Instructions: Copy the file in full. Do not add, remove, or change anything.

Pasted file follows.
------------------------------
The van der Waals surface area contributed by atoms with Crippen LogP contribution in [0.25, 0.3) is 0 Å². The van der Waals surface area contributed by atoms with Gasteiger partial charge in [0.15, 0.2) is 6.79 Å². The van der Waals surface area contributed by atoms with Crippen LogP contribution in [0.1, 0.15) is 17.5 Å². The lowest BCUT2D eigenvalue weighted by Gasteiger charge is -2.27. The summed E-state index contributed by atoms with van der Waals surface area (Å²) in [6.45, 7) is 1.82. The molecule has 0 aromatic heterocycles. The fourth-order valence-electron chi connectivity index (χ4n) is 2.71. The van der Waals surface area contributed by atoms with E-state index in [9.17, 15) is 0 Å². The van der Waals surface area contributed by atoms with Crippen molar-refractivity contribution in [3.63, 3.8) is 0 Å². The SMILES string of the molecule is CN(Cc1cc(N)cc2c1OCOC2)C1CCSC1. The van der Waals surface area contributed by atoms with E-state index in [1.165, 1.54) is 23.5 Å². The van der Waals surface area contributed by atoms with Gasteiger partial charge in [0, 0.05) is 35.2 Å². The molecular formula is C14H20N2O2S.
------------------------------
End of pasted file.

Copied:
The van der Waals surface area contributed by atoms with Crippen LogP contribution in [0.25, 0.3) is 0 Å². The van der Waals surface area contributed by atoms with Gasteiger partial charge in [0.15, 0.2) is 6.79 Å². The van der Waals surface area contributed by atoms with Crippen LogP contribution in [0.1, 0.15) is 17.5 Å². The lowest BCUT2D eigenvalue weighted by Gasteiger charge is -2.27. The summed E-state index contributed by atoms with van der Waals surface area (Å²) in [6.45, 7) is 1.82. The molecule has 0 aromatic heterocycles. The fourth-order valence-electron chi connectivity index (χ4n) is 2.71. The van der Waals surface area contributed by atoms with E-state index in [9.17, 15) is 0 Å². The van der Waals surface area contributed by atoms with Crippen molar-refractivity contribution in [3.63, 3.8) is 0 Å². The SMILES string of the molecule is CN(Cc1cc(N)cc2c1OCOC2)C1CCSC1. The van der Waals surface area contributed by atoms with E-state index in [1.165, 1.54) is 23.5 Å². The van der Waals surface area contributed by atoms with Gasteiger partial charge in [0, 0.05) is 35.2 Å². The molecular formula is C14H20N2O2S.